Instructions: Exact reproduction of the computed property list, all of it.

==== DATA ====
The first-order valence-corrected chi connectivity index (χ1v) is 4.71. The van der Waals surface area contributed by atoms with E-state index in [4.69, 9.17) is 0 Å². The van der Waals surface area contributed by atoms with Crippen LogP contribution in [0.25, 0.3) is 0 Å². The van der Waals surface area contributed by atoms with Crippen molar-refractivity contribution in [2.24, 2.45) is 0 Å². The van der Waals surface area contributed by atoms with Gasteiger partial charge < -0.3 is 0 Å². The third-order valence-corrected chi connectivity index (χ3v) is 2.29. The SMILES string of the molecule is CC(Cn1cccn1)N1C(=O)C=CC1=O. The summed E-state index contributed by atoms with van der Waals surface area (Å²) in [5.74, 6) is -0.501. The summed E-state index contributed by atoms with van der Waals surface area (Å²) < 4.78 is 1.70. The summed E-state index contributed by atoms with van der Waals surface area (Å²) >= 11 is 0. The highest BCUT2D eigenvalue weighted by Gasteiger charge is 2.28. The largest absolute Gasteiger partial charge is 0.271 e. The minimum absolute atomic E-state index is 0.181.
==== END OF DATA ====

The first-order valence-corrected chi connectivity index (χ1v) is 4.71. The van der Waals surface area contributed by atoms with E-state index in [4.69, 9.17) is 0 Å². The van der Waals surface area contributed by atoms with Crippen LogP contribution in [0.25, 0.3) is 0 Å². The van der Waals surface area contributed by atoms with Crippen molar-refractivity contribution in [2.24, 2.45) is 0 Å². The van der Waals surface area contributed by atoms with Gasteiger partial charge < -0.3 is 0 Å². The third-order valence-corrected chi connectivity index (χ3v) is 2.29. The SMILES string of the molecule is CC(Cn1cccn1)N1C(=O)C=CC1=O. The summed E-state index contributed by atoms with van der Waals surface area (Å²) in [5.74, 6) is -0.501. The summed E-state index contributed by atoms with van der Waals surface area (Å²) < 4.78 is 1.70. The summed E-state index contributed by atoms with van der Waals surface area (Å²) >= 11 is 0. The highest BCUT2D eigenvalue weighted by Gasteiger charge is 2.28. The largest absolute Gasteiger partial charge is 0.271 e. The minimum absolute atomic E-state index is 0.181.